The burden of taking care of her children alone in a war zone is a heavy one every day for Umm Mohammed, but Eid is especially hard.
Her husband was killed in an airstrike in Syria, and since then, she has moved her three children from place to place, looking for somewhere safe to stay. Sometimes she works in the olive groves, harvesting olives and watering trees, to get food for the children.
The memories of the past are strong, and they contrast sharply with life as it is now. Especially on holidays. “When Eid comes, we feel depressed,” she said. “There are no sweets, gifts, and new clothes. I don’t have enough money to get the Eid needs, and we hope to get back to our old home one day so I can get everything for my children.”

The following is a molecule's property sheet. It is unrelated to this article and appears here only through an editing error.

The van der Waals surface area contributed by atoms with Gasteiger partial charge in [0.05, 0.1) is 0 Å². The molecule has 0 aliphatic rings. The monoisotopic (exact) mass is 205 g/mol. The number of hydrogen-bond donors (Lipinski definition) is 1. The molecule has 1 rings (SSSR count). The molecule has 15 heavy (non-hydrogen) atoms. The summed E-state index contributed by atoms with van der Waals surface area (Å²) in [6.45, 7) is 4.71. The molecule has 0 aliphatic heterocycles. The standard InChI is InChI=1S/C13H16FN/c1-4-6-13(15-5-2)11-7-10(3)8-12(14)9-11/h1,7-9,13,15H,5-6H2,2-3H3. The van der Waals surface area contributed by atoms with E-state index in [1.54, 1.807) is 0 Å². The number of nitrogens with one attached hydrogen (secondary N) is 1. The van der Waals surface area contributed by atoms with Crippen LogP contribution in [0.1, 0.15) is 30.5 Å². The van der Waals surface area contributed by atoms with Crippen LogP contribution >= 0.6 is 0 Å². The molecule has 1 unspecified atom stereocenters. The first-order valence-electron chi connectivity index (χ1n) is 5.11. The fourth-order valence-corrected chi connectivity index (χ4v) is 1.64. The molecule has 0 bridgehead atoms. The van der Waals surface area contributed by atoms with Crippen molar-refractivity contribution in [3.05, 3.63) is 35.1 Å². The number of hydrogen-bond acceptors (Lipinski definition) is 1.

Islamic Relief staff found her near Idlib last year and brought a very special gift from caring people in the United States—Eid meat. “You have filled my children’s hearts with joy and happiness,” she said. “May Allah bless you and reward you for putting a smile on my children’s faces.”